I love booze, not for the heady optimism, comforting warmth, or the easy courage it brings (although I appreciate those effects), but rather, because it enhances my two true passions: learning and traveling. For example, whenever I travel to a new area, the first thing I do is make an effort to get to know the people. I have found that by engaging the locals I’m able to discover everything I’d like to know about a culture and a land, and in far more intimate detail than any guidebook could possibly betray. Yet, I’ve never been the type of guy that can just walk up to someone and say, So, how do you feel about your country’s thirty-six-year civil war ending? I prefer to approach my would-be friends on the more neutral ground, and unlike religion, politics, or love, every culture shares the same belief in booze. Once I learn a little about the local libation, I have a great icebreaker into any conversation.

Recently, I traveled to Mexico and had the incredible fortune of discovering Casa Raab, a beautiful bed, and breakfast that offers a hands-on learning vacation in the art making of mezcal, the state pride of Oaxaca. Mezcal is a distilled alcoholic beverage made from the maguey plant (a form of agave, Agave Americana) native to Mexico. In fact, many people have unwittingly tried it—tequila is actually a type of mezcal made specifically from the blue agave in select regions of Mexico, but due to the strict regulations and laws, it often lacks the complexity and personality of other mezcal. Whereas the making of tequila has become the profitable fruit of big business (think Jose Cuervo), mezcal distilleries, known as palenques, are usually no more than rudimentary setups in someone’s backyard, like Casa Raab.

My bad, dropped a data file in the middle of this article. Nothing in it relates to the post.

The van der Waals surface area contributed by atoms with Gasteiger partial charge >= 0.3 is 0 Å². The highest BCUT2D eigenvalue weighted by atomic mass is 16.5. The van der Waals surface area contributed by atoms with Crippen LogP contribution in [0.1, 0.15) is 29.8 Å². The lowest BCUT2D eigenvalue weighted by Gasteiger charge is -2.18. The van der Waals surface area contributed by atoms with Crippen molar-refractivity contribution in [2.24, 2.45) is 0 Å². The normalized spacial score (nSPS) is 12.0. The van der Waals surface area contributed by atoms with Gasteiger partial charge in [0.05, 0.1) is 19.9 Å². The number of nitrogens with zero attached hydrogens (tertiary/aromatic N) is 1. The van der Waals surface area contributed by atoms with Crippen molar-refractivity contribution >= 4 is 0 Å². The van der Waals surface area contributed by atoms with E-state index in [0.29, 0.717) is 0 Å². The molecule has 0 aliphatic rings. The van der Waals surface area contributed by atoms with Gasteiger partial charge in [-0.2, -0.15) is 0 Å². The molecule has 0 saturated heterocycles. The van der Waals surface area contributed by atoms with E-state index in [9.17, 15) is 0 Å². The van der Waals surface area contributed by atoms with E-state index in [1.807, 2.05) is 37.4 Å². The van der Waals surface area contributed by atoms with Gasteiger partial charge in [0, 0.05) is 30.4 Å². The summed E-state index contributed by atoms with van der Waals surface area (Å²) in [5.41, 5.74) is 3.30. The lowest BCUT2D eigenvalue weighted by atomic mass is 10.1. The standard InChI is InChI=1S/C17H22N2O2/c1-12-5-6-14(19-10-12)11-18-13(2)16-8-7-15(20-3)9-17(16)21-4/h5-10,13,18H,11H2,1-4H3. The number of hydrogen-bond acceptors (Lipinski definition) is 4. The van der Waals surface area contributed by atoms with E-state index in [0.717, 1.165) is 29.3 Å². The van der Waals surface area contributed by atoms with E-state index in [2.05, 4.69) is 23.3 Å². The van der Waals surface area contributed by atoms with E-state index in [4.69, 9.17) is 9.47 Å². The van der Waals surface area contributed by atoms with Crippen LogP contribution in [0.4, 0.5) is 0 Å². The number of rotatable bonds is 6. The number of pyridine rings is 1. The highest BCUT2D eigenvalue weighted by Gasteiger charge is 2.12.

This incredible vacation takes place amidst 40 acres of agave plants and is led by the owner, Tony, who is a walking encyclopedia on mezcal. He will take you through the production process from the planting of the maguey plant to the final distillation. You will also take a field trip through the hills of Oaxaca to meet other Mescalero’s (makers of mezcal) where you will learn to taste the subtle differences created by the varying species of maguey. Lodging is on-site and all-inclusive. The rooms are beautiful and the home cooked meals will amaze you. Course lengths are customizable and flexible, but most people stay five days (count on travel days on either end, so a total of seven days). Finally, at the end of your course, you will even get to go home with your own bottle of homemade mezcal.